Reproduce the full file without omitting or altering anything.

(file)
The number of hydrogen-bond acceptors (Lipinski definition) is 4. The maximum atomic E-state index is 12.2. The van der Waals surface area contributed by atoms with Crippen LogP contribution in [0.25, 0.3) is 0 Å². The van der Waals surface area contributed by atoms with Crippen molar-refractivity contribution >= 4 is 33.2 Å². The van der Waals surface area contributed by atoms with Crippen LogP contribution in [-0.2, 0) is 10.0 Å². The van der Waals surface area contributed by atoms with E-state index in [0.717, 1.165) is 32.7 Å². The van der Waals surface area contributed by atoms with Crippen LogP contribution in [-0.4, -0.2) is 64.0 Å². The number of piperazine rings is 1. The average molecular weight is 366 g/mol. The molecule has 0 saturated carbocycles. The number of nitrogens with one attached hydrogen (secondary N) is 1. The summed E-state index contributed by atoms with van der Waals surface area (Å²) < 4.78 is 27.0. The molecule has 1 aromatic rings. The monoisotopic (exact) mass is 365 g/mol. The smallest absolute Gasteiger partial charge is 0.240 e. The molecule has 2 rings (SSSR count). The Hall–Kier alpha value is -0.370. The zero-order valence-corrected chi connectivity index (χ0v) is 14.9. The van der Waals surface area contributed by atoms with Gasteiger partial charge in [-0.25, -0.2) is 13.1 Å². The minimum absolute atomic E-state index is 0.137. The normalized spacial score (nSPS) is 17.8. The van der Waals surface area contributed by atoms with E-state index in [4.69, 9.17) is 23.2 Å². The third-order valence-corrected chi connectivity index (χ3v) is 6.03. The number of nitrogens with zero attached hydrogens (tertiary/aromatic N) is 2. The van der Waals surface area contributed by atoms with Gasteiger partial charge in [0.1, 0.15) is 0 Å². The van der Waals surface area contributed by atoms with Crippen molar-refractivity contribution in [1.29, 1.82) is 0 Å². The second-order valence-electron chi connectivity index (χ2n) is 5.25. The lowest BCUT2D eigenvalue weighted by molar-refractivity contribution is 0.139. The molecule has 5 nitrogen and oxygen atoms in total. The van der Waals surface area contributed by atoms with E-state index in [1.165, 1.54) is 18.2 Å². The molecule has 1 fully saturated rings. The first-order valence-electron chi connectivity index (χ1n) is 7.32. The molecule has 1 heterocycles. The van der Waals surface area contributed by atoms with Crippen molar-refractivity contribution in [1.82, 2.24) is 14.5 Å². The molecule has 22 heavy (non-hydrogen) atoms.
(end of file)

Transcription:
The number of hydrogen-bond acceptors (Lipinski definition) is 4. The maximum atomic E-state index is 12.2. The van der Waals surface area contributed by atoms with Crippen LogP contribution in [0.25, 0.3) is 0 Å². The van der Waals surface area contributed by atoms with Crippen molar-refractivity contribution >= 4 is 33.2 Å². The van der Waals surface area contributed by atoms with Crippen LogP contribution in [-0.2, 0) is 10.0 Å². The van der Waals surface area contributed by atoms with E-state index in [0.717, 1.165) is 32.7 Å². The van der Waals surface area contributed by atoms with Crippen LogP contribution in [-0.4, -0.2) is 64.0 Å². The number of piperazine rings is 1. The average molecular weight is 366 g/mol. The molecule has 0 saturated carbocycles. The number of nitrogens with one attached hydrogen (secondary N) is 1. The summed E-state index contributed by atoms with van der Waals surface area (Å²) < 4.78 is 27.0. The molecule has 1 aromatic rings. The monoisotopic (exact) mass is 365 g/mol. The smallest absolute Gasteiger partial charge is 0.240 e. The molecule has 2 rings (SSSR count). The Hall–Kier alpha value is -0.370. The zero-order valence-corrected chi connectivity index (χ0v) is 14.9. The van der Waals surface area contributed by atoms with Gasteiger partial charge in [-0.25, -0.2) is 13.1 Å². The minimum absolute atomic E-state index is 0.137. The normalized spacial score (nSPS) is 17.8. The van der Waals surface area contributed by atoms with E-state index in [4.69, 9.17) is 23.2 Å². The third-order valence-corrected chi connectivity index (χ3v) is 6.03. The number of nitrogens with zero attached hydrogens (tertiary/aromatic N) is 2. The van der Waals surface area contributed by atoms with Gasteiger partial charge in [0.1, 0.15) is 0 Å². The van der Waals surface area contributed by atoms with Crippen molar-refractivity contribution in [1.29, 1.82) is 0 Å². The second-order valence-electron chi connectivity index (χ2n) is 5.25. The lowest BCUT2D eigenvalue weighted by molar-refractivity contribution is 0.139. The molecule has 5 nitrogen and oxygen atoms in total. The van der Waals surface area contributed by atoms with E-state index in [1.165, 1.54) is 18.2 Å². The molecule has 1 fully saturated rings. The first-order valence-electron chi connectivity index (χ1n) is 7.32. The molecule has 1 heterocycles. The van der Waals surface area contributed by atoms with Crippen molar-refractivity contribution in [1.82, 2.24) is 14.5 Å². The molecule has 22 heavy (non-hydrogen) atoms.